I would rather not talk about that.
What lessons did you learn while hawking on the streets?
I learnt that to succeed in life, I had to stay passionate about my dreams, never settle for less and keep working hard every day. Most importantly, I learnt to believe that God makes everything possible in good time. I have been through a lot of things in life, and if I begin to share my story, you will be shocked. I was born into a fairly comfortable family but I was a rebel and I often ran away from home. I once lived in Port Harcourt with a woman who was older than me and she used me like I was a sex toy. I had to service her whenever she had the urge in exchange for food and a roof over my head. However, I have always dreamed big. Despite my travails, I never let go of my aspirations while believing that one day, I would make it big.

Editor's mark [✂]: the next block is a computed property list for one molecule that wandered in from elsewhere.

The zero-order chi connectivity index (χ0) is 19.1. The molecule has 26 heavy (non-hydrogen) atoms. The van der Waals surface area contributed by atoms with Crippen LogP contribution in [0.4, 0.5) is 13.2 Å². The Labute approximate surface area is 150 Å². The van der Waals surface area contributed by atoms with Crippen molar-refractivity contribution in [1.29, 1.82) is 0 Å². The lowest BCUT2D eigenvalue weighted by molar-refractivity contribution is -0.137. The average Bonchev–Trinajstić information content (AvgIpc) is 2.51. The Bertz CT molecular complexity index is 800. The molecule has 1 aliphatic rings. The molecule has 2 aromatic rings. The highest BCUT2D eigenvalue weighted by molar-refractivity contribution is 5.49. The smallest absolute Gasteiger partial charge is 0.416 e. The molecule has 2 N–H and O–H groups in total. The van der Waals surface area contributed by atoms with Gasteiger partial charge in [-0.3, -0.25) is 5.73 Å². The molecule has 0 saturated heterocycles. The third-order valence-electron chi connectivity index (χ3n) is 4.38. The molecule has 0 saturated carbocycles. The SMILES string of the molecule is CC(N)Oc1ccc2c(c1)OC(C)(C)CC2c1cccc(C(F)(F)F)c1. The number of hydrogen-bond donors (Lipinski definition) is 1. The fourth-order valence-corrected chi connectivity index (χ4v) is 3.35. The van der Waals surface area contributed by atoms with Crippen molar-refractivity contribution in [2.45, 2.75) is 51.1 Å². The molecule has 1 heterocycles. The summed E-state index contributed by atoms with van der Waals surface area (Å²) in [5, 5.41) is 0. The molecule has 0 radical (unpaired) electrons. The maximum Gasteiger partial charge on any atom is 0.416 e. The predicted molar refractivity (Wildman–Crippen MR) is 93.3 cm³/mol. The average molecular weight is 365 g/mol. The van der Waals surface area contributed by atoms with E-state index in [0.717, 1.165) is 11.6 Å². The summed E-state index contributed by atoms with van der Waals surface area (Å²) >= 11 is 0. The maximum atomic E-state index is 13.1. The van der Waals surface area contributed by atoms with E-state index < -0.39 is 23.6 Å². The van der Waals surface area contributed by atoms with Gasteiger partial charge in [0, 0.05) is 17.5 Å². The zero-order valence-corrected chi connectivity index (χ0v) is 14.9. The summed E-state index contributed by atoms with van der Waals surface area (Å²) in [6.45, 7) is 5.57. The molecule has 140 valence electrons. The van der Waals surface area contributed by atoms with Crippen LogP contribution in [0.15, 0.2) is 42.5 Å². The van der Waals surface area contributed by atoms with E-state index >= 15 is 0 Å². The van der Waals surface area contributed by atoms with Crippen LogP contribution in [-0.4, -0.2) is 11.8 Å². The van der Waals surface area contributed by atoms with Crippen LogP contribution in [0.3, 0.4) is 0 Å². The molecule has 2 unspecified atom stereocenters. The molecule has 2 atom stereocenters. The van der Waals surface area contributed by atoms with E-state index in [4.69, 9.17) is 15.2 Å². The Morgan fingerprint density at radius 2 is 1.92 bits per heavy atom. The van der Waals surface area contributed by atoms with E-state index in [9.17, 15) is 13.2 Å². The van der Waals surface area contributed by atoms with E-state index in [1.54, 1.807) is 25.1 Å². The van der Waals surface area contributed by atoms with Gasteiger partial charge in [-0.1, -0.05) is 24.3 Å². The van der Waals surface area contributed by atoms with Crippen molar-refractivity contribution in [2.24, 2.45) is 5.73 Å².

Who are your mentors, role models or people that you admire?
That would be Bishop David Oyedepo. I attend Living Faith Church, aka Winner’s Chapel, and I don’t joke with the activities of the church. As much as I can, I make sure I attend as many of their services, crusades, and other programmes whenever I’m in the country.
What are the most important lessons you’ve learnt in the course of your career?
I have learnt that God is everything. He is the most important factor you need to succeed. If God is behind you and you work hard, you would be unstoppable.